I've had enough hiding in third-person language on this "about me" page. It's the hardest section to write, because I can't pretend to be anything else here, but I might as well own it. I wouldn't say I'm modest, if I'm honest with myself, but I try to be. (Isn't that the case for most of us?) If I were truly modest I wouldn't care that my voice is little more than a tiny squeak in a dark corner. It's not nothing, but almost. I'm always wishing I could be more than I am—but again, couldn't that be said of so many? This is the comfort I offer, I suppose: that we are all so much the same in our private suffering. We as individuals are not alone. That's about the best message I can hope to deliver.  I like to think of this website as an escape, a little rabbit hole that anyone can crawl inside when they need respite from the content marketing and whatnot. Just raw soul here. That's the manifesto, anyway, and has been since I started writing newspaper columns in high school. Frankly, sticking to something I believe in is exhausting, especially when it comes to getting older and busier with more significant problems on a daily basis. Sometimes I need a break, which is why the writing can happen in spurts on this site. I don't see myself giving up—I pray I don't. But I don't have a real hope of ever earning a living at this, as I once did. And that's the only reason my manifesto gives me or anyone any hope at all, because it's pure; unadulterated by anything other than a desire to reach people in an honest way. Click bait be damned! Look what that has done for our recent presidential election, and there's no evidence to suggest the rate of bullshit will slacken and allow truth to emerge. Ever. That's why I also like to think of this site as a gesture of resistance, for whatever tiny peep that it is. If you're reading this, thank you for finding me. Together we are stronger than we are alone.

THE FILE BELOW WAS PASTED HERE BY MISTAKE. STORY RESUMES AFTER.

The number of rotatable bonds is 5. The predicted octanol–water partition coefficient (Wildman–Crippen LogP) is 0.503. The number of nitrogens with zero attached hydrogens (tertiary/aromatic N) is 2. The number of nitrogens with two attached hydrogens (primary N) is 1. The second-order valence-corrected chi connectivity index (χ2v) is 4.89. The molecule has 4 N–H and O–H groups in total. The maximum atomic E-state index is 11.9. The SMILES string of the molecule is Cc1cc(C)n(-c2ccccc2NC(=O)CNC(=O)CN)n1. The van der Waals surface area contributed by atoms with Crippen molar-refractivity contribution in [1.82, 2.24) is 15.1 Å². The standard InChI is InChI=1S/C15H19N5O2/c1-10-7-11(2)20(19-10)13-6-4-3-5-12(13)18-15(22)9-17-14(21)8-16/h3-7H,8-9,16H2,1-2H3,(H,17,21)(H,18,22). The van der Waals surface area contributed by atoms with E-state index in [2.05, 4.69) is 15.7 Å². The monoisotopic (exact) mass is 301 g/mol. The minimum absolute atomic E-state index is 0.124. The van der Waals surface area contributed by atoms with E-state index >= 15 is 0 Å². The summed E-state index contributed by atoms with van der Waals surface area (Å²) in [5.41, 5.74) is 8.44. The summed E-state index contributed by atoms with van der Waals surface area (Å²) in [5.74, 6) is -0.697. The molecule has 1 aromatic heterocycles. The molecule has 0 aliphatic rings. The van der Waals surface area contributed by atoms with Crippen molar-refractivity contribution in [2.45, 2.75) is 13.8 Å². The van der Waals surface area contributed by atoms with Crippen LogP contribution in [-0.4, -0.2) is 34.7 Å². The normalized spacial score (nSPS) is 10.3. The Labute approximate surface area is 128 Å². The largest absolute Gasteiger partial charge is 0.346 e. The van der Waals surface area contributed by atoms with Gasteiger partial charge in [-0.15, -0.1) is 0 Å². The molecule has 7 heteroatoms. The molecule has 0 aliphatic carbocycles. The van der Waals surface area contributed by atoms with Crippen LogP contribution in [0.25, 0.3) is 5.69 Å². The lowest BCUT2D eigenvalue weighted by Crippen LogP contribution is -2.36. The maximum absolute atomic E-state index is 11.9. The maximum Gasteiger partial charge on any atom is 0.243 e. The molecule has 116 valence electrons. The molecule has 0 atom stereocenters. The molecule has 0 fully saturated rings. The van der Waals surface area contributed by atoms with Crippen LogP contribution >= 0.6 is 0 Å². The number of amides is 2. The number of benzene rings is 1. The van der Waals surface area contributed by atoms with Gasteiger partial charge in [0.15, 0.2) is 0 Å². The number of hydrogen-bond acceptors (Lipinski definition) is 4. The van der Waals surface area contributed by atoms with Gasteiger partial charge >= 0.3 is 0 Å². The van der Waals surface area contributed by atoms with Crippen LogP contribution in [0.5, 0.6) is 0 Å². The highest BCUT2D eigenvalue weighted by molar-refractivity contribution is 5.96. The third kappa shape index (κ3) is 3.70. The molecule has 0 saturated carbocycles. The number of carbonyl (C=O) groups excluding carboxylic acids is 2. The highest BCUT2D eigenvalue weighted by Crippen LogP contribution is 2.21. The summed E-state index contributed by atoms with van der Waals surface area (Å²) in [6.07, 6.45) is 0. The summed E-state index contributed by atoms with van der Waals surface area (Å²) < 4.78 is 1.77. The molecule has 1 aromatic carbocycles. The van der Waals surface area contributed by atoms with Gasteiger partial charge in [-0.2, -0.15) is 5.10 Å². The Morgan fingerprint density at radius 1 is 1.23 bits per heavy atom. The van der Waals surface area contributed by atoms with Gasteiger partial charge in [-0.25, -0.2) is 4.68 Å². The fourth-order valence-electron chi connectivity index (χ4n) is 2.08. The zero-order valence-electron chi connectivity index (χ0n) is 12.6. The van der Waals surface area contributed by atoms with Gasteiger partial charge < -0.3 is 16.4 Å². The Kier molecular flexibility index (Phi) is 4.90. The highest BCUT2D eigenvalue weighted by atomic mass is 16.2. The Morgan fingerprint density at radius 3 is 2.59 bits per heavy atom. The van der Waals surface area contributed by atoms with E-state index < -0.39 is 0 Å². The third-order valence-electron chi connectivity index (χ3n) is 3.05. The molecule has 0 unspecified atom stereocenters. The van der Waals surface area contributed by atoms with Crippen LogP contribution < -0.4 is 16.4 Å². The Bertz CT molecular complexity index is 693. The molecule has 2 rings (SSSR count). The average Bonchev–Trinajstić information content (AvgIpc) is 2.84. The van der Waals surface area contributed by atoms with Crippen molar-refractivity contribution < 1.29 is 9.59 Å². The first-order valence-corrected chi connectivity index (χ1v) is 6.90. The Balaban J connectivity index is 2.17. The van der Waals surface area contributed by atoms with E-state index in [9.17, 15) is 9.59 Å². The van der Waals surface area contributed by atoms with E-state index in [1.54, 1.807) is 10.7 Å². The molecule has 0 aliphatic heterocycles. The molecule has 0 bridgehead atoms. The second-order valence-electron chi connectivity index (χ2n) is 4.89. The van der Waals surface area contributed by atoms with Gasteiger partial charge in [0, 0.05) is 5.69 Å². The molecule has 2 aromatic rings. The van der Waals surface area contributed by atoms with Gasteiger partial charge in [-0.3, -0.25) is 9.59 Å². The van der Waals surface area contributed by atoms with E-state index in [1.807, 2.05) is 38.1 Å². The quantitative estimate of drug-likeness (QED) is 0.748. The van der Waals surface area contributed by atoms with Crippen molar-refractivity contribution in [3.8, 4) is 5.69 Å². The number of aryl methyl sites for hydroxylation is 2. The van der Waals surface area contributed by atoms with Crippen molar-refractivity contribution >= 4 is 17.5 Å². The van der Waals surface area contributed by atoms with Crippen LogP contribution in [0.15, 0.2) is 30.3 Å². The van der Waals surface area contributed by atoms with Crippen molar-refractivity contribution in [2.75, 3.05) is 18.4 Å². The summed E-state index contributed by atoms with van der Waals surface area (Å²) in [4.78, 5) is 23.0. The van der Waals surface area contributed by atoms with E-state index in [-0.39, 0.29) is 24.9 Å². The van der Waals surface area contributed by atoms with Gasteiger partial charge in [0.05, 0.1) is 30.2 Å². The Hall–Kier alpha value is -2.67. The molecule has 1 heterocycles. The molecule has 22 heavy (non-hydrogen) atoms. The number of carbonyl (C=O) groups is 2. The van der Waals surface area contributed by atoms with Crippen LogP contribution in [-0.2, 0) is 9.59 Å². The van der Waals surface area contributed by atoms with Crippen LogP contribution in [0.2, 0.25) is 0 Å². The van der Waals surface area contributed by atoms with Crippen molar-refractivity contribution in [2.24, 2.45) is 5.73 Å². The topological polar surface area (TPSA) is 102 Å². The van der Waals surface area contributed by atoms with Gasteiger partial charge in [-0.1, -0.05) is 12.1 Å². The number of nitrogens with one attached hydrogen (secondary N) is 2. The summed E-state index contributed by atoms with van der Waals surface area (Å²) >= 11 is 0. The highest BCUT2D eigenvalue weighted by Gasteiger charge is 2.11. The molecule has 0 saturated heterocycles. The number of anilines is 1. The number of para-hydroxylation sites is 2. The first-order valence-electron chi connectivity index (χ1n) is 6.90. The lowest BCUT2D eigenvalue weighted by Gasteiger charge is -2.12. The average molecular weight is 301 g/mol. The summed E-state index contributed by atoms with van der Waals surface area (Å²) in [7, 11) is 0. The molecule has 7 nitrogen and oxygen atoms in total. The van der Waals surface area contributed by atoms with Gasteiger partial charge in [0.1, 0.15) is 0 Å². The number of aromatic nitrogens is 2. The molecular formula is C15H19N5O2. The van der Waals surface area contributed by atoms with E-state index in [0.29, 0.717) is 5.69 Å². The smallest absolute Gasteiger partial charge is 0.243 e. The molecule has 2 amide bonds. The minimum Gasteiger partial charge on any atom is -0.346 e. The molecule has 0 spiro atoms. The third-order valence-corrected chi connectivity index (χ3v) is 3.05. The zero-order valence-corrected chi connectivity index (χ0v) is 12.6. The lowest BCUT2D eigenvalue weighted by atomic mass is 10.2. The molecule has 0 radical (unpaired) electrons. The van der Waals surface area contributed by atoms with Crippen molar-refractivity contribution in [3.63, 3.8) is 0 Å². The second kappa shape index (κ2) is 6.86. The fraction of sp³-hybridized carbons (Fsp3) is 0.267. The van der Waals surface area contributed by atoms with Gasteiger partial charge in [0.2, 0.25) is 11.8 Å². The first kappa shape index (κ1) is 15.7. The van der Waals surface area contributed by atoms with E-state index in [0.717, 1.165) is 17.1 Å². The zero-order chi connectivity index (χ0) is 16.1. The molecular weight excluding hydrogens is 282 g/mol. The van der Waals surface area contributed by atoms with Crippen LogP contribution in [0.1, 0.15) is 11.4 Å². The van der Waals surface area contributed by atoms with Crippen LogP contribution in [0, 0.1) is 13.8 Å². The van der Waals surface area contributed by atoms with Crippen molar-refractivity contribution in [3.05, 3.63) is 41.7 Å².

Now, for the bullet points of my life, which is probably the real reason you clicked on this page in the first place. I'm 34 years old, currently serving as the digital editor for Alpinist Magazine, a publication I've had the honor of freelancing for since 2010. My writing has also been published in Rock and Ice since 2005. I have a degree in journalism from the University of Colorado at Boulder—back when the school still had a "School of Journalism," and a reputable one at that, which shows how times have changed. After college I interned at Rock and Ice and then went to work for various Western Slope newspapers as a copy editor, reporter and columnist. From 2007 to 2014 I authored Open Spacean introspective column that was published twice a month in the Glenwood Springs Post Independent newspaper. I've also written an occasional climbing blog for SplitterChoss.com. Some of the published work I'm most proud of is a short fiction trilogy published in Alpinist issues 36, 41 and 47, and an illustrated biographical story in Alpinist 55. You can find a list of some of these stories on this site.

I'm a Colorado native. I grew up climbing, skiing, snowboarding, kayaking and backpacking. I currently live in Carbondale, Colorado, with my wife, Mandi, and our dog, Soleille (pronounced So-Lay–French for sunshine—I mention this because that dog has inspired a bit of my writing—perhaps too much—and you'll see her name come up if you read enough of my work). Mandi and I were married on the rim of the Black Canyon of the Gunnison on June 13, 2015.

In the last few years my life has been largely defined by open heart surgery that happened Oct. 30, 2014. You can find many related articles about it throughout this blog, especially in The Open Heart Series, and elsewhere. Another plot twist happened when I fell and broke my ankle while climbing in the Black Canyon on Sept. 25, 2015–just 11 months after heart surgery. I almost lost my mind then (or did I?). You can also find the story about that in the American Alpine Club's August 2016 edition of Accidents in North American Climbing.

Friends have described me as a "seeker," which is an apt word, as I am usually straining to grasp the deeper wisdom that may be found in each and every day. Exploring the timeless and common bond of human experience has been the driving manifesto of my work since I started publishing at age 15.

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